I have no claim to know what was on the minds of the people for whom these decks were contemporary, but surely those people could also note the similarity between a wand and a penis, and yes, even when it is held in the hand. A penis and its connection to power and potency is so much like a wand with its same connections to power and potency. I do not see this particular wand/penis to be a depiction of human mutilation, it is not meant to horrify or turn stomachs, there is no blood dripping and or torn skin hanging from it. So, in a way I do not see it as a severed penis, I see it as a funny ha ha addition that made sense to the people who used these decks. A wand in the shape of a penis, it's simple and not esoteric....imo.

As for the close ups of the accepted penises and possible penis, I cannot look at the bateleur's "wand" and not see a penis head with a urethral slit. I mean jeez, if that image were in the hands of a school child, I know exactly where they'd draw in the urine stream. C'mon you guys, if a child drew that image in a classroom, what on earth would everyone conclude it depicts??? And would that child be sent to the principal's office or would anyone buy the story that it was meant to be a wand?
"...he wanted to illustrate with his figures many Moral teachings, and under some difficulty, to bite into bad and dangerous customs, & show how today many Actions are done without goodness and honesty, and are accomplished in ways that are contrary to duty and rightfulness."

Re: Noblet’s batelleur’s Wand

#44
Thank you, Steve, and bless you.

I'm dying to post a more complete response to your wonderfully comprehensive answers.

I have been waiting to hear from Robert Mealing for I have asked him how to retrieve a “saved” partially composed message. I am tired of rewriting every time I turn away briefly to reference something.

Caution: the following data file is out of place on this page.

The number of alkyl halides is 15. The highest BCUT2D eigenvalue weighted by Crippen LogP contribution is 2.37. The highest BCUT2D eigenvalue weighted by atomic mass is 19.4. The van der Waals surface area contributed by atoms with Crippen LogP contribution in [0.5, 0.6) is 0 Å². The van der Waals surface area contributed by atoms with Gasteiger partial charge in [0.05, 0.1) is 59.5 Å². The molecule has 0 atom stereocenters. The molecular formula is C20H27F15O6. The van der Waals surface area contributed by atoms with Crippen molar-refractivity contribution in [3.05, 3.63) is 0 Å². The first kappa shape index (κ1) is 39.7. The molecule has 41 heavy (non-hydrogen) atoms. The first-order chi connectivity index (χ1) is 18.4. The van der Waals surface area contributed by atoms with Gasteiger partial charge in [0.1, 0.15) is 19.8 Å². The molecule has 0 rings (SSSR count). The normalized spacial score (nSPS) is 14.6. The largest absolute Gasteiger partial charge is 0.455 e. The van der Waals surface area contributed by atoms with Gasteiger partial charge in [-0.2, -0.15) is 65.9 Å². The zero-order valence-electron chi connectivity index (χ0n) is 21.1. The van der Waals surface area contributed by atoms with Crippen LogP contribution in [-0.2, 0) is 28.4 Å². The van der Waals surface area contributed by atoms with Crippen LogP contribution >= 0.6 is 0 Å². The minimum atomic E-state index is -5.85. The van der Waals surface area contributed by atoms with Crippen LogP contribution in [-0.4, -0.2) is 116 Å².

Do you know how to do that? Feel free to send me a private message. I could not send this privately to you because your website seems to be down. Thanks, again. —Marcei

Re: Noblet’s batelleur’s Wand

#45
What does any of this have to do with all of those missing fingers???
Isn't it unusual to show only two fingers on a hand?
Why are the rest of them missing?
Should that not have some bearing on how you interpret the image?
Isn't it odd that the "penis" appears just at the point where we expect a wand would?
If the "penis" continued, would it not form the more usual wand?
But it doesn't continue....
And lo and behold, neither does the hand!
So, if it's not a wand, because part is missing, is that not a "hand" either, because part of IT is missing?
I am not a cannibal.

Re: Noblet’s batelleur’s Wand

#46
OnePotato wrote:What does any of this have to do with all of those missing fingers???
Nothing excepting what I originally said, that if the block was not intentionally (re)worked to show such but was the result of damage, perhaps Noblet was happy to let the damage go as a happy accident that brought out the implicit pun (and then perhaps added that urethral like slit that makes the appearance even stronger).

Also of course, it makes apparent the pun, which is implicit whether explicitly shown (by accident or intention) or not. And provides a context in which intent may have been possible, in response to two of Roberts questions, why would a bateleur be shown holding a verge and why would Noblet let such an image go. A context that relies not only on the pun, but to the french proverb of 'one who knows the arts of Toledo (used of prestidigitators, practitioners of lederdemaine, bateleurs/jugglers, practioners of 'natural magic' or the use of scientic knowledge to apparently miraculous ends) and their 'emasculating' powers (who turn a rooster into a hen).

Perhaps you could do one of your wonderful corrections (such as in the 1c date) to show how it would have looked prior to any damage/adaption?